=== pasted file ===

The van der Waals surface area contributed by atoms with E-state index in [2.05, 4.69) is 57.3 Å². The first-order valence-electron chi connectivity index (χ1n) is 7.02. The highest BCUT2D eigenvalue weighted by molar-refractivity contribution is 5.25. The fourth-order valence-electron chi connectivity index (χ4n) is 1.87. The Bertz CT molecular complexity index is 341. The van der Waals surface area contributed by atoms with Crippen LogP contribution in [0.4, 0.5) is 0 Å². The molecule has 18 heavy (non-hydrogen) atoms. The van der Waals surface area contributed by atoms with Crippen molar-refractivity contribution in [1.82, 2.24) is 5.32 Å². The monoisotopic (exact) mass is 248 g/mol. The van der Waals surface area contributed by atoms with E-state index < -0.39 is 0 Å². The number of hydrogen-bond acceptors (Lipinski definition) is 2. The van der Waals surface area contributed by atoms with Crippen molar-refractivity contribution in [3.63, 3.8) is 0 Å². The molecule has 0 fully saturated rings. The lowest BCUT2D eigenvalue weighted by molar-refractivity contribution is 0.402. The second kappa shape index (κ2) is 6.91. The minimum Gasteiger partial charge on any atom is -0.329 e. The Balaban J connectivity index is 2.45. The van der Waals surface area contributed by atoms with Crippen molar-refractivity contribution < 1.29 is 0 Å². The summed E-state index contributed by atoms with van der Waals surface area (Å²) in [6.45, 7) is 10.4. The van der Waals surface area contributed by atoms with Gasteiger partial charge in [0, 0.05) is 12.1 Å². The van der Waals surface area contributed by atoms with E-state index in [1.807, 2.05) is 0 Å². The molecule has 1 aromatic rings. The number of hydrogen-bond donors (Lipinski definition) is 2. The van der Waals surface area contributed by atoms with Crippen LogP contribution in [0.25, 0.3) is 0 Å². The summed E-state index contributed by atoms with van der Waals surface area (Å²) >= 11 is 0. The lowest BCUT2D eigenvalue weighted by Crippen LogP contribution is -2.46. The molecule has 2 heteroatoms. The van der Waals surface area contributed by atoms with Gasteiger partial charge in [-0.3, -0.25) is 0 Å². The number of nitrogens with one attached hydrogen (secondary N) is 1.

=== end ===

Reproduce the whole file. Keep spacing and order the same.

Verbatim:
The van der Waals surface area contributed by atoms with E-state index in [2.05, 4.69) is 57.3 Å². The first-order valence-electron chi connectivity index (χ1n) is 7.02. The highest BCUT2D eigenvalue weighted by molar-refractivity contribution is 5.25. The fourth-order valence-electron chi connectivity index (χ4n) is 1.87. The Bertz CT molecular complexity index is 341. The van der Waals surface area contributed by atoms with Crippen LogP contribution in [0.4, 0.5) is 0 Å². The molecule has 18 heavy (non-hydrogen) atoms. The van der Waals surface area contributed by atoms with Crippen molar-refractivity contribution in [1.82, 2.24) is 5.32 Å². The monoisotopic (exact) mass is 248 g/mol. The van der Waals surface area contributed by atoms with E-state index < -0.39 is 0 Å². The number of hydrogen-bond acceptors (Lipinski definition) is 2. The van der Waals surface area contributed by atoms with Crippen molar-refractivity contribution in [3.63, 3.8) is 0 Å². The molecule has 0 fully saturated rings. The lowest BCUT2D eigenvalue weighted by molar-refractivity contribution is 0.402. The second kappa shape index (κ2) is 6.91. The minimum Gasteiger partial charge on any atom is -0.329 e. The Balaban J connectivity index is 2.45. The van der Waals surface area contributed by atoms with Crippen molar-refractivity contribution < 1.29 is 0 Å². The summed E-state index contributed by atoms with van der Waals surface area (Å²) in [6.45, 7) is 10.4. The van der Waals surface area contributed by atoms with Gasteiger partial charge in [0, 0.05) is 12.1 Å². The van der Waals surface area contributed by atoms with E-state index in [1.807, 2.05) is 0 Å². The molecule has 1 aromatic rings. The number of hydrogen-bond donors (Lipinski definition) is 2. The van der Waals surface area contributed by atoms with Crippen LogP contribution in [0.25, 0.3) is 0 Å². The summed E-state index contributed by atoms with van der Waals surface area (Å²) >= 11 is 0. The lowest BCUT2D eigenvalue weighted by Crippen LogP contribution is -2.46. The molecule has 2 heteroatoms. The van der Waals surface area contributed by atoms with Gasteiger partial charge in [-0.3, -0.25) is 0 Å². The number of nitrogens with one attached hydrogen (secondary N) is 1.